Of all the adventures in my short life, the one that will always rise to the top is not just one single adventure, but a collection of adventures over a four year period that have one thing in common: They are all related to being a crewmember of the best submarine a man could ever hope for. The USS San Francisco (SSN 711) begins a journey towards her new life as a Moored Training Ship (MTS) on Friday November 4th. There are rumors that she might be delayed a bit, but her path now seems pretty clear. This mighty war ship will be partially dismantled and used to train the next generation of technicians and officers for their roles in the fleet.
The boat was launched on October 27, 1979 in Newport News Shipyard
Just a few days before she was launched, I reenlisted in the Navy after an absence from active duty of a few years. I was newly divorced, tired of living from paycheck to paycheck and ready to try my hand at being a sailor again. The Navy was a life saver for me since the economy in our area was in a serious mess and the prospects of a great future were non-existent. Three things happened in the year that would follow. I would join the crew of the pre-commissioning ship San Francisco, Ronald Reagan would run for President and ultimately win, and I met and married my beautiful wife Debbie. These three events made the adjustments in my life that helped me to achieve many of my unfulfilled goals.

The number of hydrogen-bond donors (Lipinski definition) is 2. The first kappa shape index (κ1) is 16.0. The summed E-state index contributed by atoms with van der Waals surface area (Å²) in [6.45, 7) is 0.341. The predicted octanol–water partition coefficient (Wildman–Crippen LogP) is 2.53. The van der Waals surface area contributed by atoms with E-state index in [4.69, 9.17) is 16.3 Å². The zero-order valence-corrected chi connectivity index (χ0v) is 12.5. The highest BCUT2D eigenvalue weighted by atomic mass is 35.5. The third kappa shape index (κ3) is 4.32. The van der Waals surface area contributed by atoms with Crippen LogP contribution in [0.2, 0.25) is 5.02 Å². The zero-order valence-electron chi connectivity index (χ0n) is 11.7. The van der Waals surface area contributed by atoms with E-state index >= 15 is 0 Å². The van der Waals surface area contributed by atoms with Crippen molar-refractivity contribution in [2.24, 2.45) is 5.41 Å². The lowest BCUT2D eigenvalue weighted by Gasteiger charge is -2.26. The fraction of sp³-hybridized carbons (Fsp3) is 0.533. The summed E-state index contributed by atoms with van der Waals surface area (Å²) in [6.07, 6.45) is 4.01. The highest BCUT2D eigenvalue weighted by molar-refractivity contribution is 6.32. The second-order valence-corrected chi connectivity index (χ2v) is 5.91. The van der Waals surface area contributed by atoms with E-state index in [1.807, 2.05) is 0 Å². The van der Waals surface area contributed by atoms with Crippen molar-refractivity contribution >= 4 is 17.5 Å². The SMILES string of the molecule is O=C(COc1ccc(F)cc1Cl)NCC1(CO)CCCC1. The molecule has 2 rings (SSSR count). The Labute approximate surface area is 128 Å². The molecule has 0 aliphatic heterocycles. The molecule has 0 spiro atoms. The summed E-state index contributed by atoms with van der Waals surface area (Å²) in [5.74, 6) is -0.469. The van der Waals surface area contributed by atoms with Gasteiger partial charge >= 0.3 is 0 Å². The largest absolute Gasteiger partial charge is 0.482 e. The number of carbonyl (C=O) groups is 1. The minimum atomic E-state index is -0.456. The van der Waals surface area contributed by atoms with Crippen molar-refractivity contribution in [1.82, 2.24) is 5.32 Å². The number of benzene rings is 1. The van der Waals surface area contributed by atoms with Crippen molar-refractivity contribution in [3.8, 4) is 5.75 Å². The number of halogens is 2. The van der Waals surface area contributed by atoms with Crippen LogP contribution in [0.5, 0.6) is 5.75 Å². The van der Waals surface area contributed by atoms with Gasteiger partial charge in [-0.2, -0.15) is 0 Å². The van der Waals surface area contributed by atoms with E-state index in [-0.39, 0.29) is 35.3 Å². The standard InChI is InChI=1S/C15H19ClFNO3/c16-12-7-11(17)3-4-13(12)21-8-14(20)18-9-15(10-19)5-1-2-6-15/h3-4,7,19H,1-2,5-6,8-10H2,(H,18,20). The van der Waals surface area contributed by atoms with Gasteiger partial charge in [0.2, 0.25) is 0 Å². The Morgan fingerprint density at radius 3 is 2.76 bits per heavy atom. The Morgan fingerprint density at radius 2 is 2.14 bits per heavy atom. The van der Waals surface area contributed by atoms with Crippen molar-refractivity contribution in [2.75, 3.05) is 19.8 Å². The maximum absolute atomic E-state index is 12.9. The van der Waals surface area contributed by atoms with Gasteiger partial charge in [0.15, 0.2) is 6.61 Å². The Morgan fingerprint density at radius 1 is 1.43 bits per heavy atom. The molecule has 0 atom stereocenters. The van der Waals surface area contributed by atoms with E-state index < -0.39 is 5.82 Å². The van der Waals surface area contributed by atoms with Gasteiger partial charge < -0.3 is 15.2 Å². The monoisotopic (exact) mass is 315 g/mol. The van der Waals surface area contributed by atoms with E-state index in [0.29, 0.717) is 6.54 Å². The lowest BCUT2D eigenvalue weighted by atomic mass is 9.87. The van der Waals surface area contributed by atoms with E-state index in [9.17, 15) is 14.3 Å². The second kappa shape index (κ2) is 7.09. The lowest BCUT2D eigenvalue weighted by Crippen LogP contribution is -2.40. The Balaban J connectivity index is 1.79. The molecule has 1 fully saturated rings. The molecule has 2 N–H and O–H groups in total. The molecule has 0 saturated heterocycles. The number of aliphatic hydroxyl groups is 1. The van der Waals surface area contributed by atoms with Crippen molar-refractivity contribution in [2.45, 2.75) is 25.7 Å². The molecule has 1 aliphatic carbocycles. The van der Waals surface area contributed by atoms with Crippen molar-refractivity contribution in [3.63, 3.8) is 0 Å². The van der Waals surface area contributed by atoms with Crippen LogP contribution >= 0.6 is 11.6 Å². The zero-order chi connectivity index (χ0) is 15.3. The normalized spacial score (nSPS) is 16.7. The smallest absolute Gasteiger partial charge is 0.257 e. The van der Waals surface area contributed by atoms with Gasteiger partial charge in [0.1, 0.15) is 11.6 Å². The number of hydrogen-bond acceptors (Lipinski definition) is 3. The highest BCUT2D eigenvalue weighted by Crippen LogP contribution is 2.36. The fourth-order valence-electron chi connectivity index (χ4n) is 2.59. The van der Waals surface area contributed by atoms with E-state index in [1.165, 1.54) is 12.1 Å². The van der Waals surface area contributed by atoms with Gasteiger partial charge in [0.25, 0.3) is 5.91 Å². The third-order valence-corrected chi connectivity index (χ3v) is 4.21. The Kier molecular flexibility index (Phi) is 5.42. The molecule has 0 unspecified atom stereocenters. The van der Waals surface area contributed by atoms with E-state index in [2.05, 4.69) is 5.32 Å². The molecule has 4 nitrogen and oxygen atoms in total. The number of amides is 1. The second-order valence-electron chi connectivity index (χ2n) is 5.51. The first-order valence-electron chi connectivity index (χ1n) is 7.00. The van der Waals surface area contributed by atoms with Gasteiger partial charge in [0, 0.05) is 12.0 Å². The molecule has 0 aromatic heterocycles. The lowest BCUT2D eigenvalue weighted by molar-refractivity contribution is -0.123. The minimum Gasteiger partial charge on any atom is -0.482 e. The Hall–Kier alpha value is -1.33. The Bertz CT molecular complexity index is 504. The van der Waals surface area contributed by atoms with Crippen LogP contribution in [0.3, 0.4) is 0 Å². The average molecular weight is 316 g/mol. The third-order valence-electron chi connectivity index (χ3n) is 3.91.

I missed the launching but didn’t miss anything else related to outfitting the ship. As a member of Auxiliary Division, I helped to put together the non-nuclear machinery thsat would support the ship’s operations and life. I discovered a love for developing and delivering training that would later transfer over to my achieving Master Training Specialist and a Bachelor of Science degree in Workforce Education Development. But I also learned to be a sailor and operate a ship that could do some amazing things.